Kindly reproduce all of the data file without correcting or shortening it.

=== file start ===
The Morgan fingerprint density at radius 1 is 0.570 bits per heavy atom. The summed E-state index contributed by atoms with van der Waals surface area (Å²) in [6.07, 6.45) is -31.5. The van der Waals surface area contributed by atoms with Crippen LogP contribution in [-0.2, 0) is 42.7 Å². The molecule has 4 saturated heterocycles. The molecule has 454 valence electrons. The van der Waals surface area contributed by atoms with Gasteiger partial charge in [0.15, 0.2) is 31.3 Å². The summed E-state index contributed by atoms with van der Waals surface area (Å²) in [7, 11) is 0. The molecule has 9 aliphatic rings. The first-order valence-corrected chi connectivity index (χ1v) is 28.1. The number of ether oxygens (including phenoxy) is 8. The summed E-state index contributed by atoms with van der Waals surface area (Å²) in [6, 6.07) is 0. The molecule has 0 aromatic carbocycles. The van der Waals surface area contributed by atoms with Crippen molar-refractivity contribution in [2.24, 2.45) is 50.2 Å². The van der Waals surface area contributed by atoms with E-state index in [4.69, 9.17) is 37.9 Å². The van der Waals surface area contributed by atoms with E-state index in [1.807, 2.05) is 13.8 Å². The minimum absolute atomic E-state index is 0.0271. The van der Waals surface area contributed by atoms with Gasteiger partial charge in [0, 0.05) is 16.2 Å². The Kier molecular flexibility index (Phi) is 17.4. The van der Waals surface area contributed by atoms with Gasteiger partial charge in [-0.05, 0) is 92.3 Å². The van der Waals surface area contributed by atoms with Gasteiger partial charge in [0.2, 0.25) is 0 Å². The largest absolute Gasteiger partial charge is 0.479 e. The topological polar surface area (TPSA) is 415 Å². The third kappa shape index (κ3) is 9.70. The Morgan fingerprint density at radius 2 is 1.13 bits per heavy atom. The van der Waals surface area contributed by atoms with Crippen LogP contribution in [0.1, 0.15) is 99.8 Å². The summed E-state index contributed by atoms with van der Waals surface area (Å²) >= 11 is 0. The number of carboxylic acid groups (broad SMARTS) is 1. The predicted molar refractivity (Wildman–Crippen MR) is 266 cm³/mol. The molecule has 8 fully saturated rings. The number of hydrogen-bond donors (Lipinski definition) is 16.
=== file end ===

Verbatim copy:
The Morgan fingerprint density at radius 1 is 0.570 bits per heavy atom. The summed E-state index contributed by atoms with van der Waals surface area (Å²) in [6.07, 6.45) is -31.5. The van der Waals surface area contributed by atoms with Crippen LogP contribution in [-0.2, 0) is 42.7 Å². The molecule has 4 saturated heterocycles. The molecule has 454 valence electrons. The van der Waals surface area contributed by atoms with Gasteiger partial charge in [0.15, 0.2) is 31.3 Å². The summed E-state index contributed by atoms with van der Waals surface area (Å²) in [7, 11) is 0. The molecule has 9 aliphatic rings. The first-order valence-corrected chi connectivity index (χ1v) is 28.1. The number of ether oxygens (including phenoxy) is 8. The summed E-state index contributed by atoms with van der Waals surface area (Å²) in [6, 6.07) is 0. The molecule has 0 aromatic carbocycles. The van der Waals surface area contributed by atoms with Crippen molar-refractivity contribution in [2.24, 2.45) is 50.2 Å². The van der Waals surface area contributed by atoms with E-state index in [4.69, 9.17) is 37.9 Å². The van der Waals surface area contributed by atoms with E-state index in [1.807, 2.05) is 13.8 Å². The minimum absolute atomic E-state index is 0.0271. The van der Waals surface area contributed by atoms with Gasteiger partial charge in [0, 0.05) is 16.2 Å². The Kier molecular flexibility index (Phi) is 17.4. The van der Waals surface area contributed by atoms with Gasteiger partial charge in [-0.05, 0) is 92.3 Å². The van der Waals surface area contributed by atoms with Gasteiger partial charge in [0.2, 0.25) is 0 Å². The largest absolute Gasteiger partial charge is 0.479 e. The topological polar surface area (TPSA) is 415 Å². The third kappa shape index (κ3) is 9.70. The Morgan fingerprint density at radius 2 is 1.13 bits per heavy atom. The van der Waals surface area contributed by atoms with Crippen LogP contribution in [0.1, 0.15) is 99.8 Å². The summed E-state index contributed by atoms with van der Waals surface area (Å²) >= 11 is 0. The number of carboxylic acid groups (broad SMARTS) is 1. The predicted molar refractivity (Wildman–Crippen MR) is 266 cm³/mol. The molecule has 8 fully saturated rings. The number of hydrogen-bond donors (Lipinski definition) is 16.